Once you start dehydrating strawberries you will be hooked on preserving, even more, fruits and vegetables. I posted this article a few years ago, but I think it needed a little work to refresh the article, so here I go. I have taught classes to many people on how to dehydrate just about every fruit and vegetable known to man. I have dehydrated hamburger jerky as well.
I’m all about making dehydrating fresh strawberries as easy as possible. Call me lazy, but I use a strawberry slicer for a few reasons. The biggest one is the fact that it slices the strawberries the same thickness, which means they should dry evenly.
If you have a garden or you can buy them at the store, it’s very easy to make a healthy snack in a dehydrator. I bought an Excaliber dehydrator because that’s what I used to teach classes and they sold that brand where I taught. I have had it well over seven years. Now, I bought mine with a timer, but it’s not necessary and it works for me. I can set it and forget, it within reason. What I mean by that is that I like my strawberries a little pliable and not crispy, so I need to keep an eye on them, so to speak.
You can see below how I placed the freshly sliced strawberries in a single layer on the drying rack. My Excalibur dehydrator booklet states to set the temperature at 135 degrees. Keep in mind, not all dehydrators have the same temperature settings so the time it takes to dehydrate the product may be different between machines and models. Please check the book that comes with the one you purchased.
When Mark and I took our Master Canning and Preserving class we used an Excalibur in the class! Yes, we both have our certificates! It was a 12-week class with hands-on experience. I have been canning and dehydrating for almost 50 years and I still learned a few new tricks.
While I’m thinking about it, please be careful with FREE E-books on canning. They scare me because I’m not sure the instructions given are safe to use. This is the only book I trust for canning food: USDA Canning Book
Be sure and watch for really plump red strawberries that are in season. You will wash them, remove the hull and slice them uniformly before placing them on the trays. Here’s the deal, if the strawberries are sweet before you dehydrate them they will be sweet after. If the strawberries are not sweet before dehydrating they will not be after drying.
I want you to think like this, you know how we can buy a container of strawberries and some of them are so beautiful and juicy? Then there might be some that are not so sweet, right? It’s Mother Nature, I guess.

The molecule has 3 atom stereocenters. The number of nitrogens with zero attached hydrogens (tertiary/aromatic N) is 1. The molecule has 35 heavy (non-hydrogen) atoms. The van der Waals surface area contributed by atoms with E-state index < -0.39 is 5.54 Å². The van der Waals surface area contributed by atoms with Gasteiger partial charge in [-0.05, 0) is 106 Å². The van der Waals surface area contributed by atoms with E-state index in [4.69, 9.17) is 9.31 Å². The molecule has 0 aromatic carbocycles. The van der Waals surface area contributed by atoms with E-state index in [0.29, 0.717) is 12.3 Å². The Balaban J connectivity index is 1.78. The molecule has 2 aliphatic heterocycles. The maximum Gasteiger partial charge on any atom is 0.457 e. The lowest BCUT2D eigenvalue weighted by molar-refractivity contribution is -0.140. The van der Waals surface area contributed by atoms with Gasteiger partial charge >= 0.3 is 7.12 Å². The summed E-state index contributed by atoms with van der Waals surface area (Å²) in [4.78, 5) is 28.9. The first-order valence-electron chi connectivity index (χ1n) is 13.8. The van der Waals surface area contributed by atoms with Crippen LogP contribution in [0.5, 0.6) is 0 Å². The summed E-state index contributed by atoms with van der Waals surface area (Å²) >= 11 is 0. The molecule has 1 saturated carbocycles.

These took four hours to dry. Now, remember, the time to dry will always depend on the humidity of the room in which you are drying them.
Here are the dehydrated strawberries. Yep, there are some strawberries missing in this picture, my grandkids kept eating them! You gotta love it!
Strawberry Health Benefits:
1. Vitamin C is a great immune booster.
2. Vitamin C protects our eyes from getting cataracts.
3. Fights the bad cholesterol.
4. High in antioxidants.
5. Great for helping stop inflammation from arthritis.
1. One medium Strawberry is only 4 calories.
2. Fat: 0 g
3. Cholesterol: 0 mg
4. Protein: 0.1 g
5. Sugar: 0.6 g
6. Sodium: 0 mg
7. Vitamin C: 11%
How To Use Dehydrated Fresh Strawberries:
1. Throw a handful into a fresh spinach salad, add some almonds and homemade poppy seed dressing.
2. Throw some into lunch boxes for lunchtime snacks.
3. Put some in a bag to munch on while parked waiting for music or sports lessons.
4. Add some to homemade muffins.
5. Sprinkle some on pancakes before flipping the pancake to add a special flavor.
6. Add a few slices to your water container for a refreshing taste.
You can see why we keep reading to load up on fruits and vegetables. Life is good when our body is strong and healthy.
- Strawberries washed, hulled, and sliced
- Place the strawberries in a single layer and dehydrate at 135 Degrees (Excalibur Dehydrator). Please check your dehydrator for its specific temperature. These took about 4 hours. The dehydrating time all depends on the humidity at the location you are dehydrating them. No chemicals or preservatives needed if you eat them within 2 weeks if stored in an airtight container. I like to use my FoodSaver on quart jars.
After Dehydrating Strawberries
I let my strawberries sit on the racks for a few days to make sure they are totally dehydrated and all the moisture is gone before I place them in mason jars and use my FoodSaver to seal them.
Drying Food Outside
In the Pioneer days, we know people dried food outside. This will work, but keep in mind it will take days compared to hours in the dehydrator. Cover the food with cheesecloth or screens to keep the flies or critters away. It will all depend on the humidity outside to determine how long it will take to dry the food.
Dehydrating In The Oven
If you don’t have a dehydrator you can dehydrate your strawberries in the oven. If you have a convection oven set the temperature at 175 degrees. Place the fruit on a baking rack in a cookie sheet. The nice thing about a convection oven is the air blows around in the oven. You just need to keep checking the fruit to see when it is finished dehydrating. I must point out it is NOT the best way to dehydrate food. The food will come out more brittle than dehydrating with a unit designed to dehydrate food.
Please let me know if you have used a dehydrator to dehydrate fresh strawberries, you know I love to hear from you! Keep in mind, the food we dehydrate will not last as long as commercially processed food. It will last one year in quart jars if dehydrated and sealed in the jar properly.